Theranostics  2015;5(3):227-239.
There is a growing demand for long-term in vivo stem cell imaging for assessing cell therapy techniques and guiding therapeutic decisions. This work develops the production of 52Mn and establishes proof of concept for the use of divalent metal transporter 1 (DMT1) as a positron emission tomography (PET) and magnetic resonance imaging (MRI) reporter gene for stem cell tracking in the rat brain. 52Mn was produced via proton irradiation of a natural chromium target. In a comparison of two 52Mn separation methods, solvent-solvent extraction was preferred over ion exchange chromatography because of reduced chromium impurities and higher 52Mn recovery. In vitro uptake of Mn-based PET and MRI contrast agents (52Mn2+ and Mn2+, respectively) was enhanced in DMT1 over-expressing human neural progenitor cells (hNPC-DMT1) compared to wild-type control cells (hNPC-WT). After cell transplantation in the rat striatum, increased uptake of Mn-based contrast agents in grafted hNPC-DMT1 was detected in in vivo manganese-enhanced MRI (MEMRI) and ex vivo PET and autoradiography. These initial studies indicate that this approach holds promise for dual-modality PET/MR tracking of transplanted stem cells in the central nervous system and prompt further investigation into the clinical applicability of this technique.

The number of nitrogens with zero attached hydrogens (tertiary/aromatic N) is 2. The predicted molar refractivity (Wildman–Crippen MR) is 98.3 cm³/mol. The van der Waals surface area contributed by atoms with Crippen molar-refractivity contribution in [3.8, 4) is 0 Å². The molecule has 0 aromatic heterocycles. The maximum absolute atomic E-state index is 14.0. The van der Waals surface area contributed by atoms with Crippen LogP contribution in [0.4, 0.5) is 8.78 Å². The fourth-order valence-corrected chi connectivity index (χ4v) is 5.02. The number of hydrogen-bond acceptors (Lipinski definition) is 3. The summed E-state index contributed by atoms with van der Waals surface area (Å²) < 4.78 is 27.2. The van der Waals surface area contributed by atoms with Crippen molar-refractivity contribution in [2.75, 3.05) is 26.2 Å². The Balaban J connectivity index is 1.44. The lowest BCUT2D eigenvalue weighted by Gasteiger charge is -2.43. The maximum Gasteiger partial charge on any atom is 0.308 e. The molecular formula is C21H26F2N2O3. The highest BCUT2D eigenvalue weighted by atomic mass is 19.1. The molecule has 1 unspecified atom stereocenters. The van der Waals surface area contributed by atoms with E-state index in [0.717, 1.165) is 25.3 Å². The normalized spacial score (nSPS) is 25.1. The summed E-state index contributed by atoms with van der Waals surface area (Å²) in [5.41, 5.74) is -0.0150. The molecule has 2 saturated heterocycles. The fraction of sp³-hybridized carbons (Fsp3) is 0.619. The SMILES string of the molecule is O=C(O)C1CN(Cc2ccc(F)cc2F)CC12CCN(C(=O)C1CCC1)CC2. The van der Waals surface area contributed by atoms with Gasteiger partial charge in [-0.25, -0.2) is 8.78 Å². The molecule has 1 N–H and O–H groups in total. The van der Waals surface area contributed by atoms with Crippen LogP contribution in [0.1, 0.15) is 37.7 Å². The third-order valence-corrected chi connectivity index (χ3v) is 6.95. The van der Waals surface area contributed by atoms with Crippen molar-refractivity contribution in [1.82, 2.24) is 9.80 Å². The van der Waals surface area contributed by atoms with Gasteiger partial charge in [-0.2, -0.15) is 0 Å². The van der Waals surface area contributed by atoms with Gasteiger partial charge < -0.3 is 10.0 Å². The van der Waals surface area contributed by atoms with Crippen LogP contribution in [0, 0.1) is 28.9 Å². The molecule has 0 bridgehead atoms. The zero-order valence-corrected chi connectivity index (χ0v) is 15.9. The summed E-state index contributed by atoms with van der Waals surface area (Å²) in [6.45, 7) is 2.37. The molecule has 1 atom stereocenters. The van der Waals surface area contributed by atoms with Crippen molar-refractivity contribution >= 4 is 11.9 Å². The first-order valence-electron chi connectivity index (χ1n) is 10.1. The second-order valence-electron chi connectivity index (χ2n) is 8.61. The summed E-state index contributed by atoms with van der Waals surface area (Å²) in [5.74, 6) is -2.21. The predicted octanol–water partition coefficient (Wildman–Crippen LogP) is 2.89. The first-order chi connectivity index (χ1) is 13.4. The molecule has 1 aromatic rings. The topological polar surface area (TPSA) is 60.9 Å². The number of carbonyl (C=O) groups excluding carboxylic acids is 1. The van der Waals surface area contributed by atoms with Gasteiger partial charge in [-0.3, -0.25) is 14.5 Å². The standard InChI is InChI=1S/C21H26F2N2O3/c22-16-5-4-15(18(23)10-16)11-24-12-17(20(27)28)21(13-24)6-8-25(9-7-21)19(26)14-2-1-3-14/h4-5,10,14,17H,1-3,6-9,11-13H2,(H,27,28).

doi:10.7150/thno.10185
PMCID: PMC4279187  PMID: 25553111
Positron emission tomography (PET); manganese-enhanced magnetic resonance imaging (MEMRI); multimodality imaging; manganese-52 (52Mn); cell tracking; reporter gene.
3.  Chelator-Free Synthesis of a Dual-Modality PET/MRI Agent 
Angewandte Chemie (International ed. in English)  2013;52(50):10.1002/anie.201306306.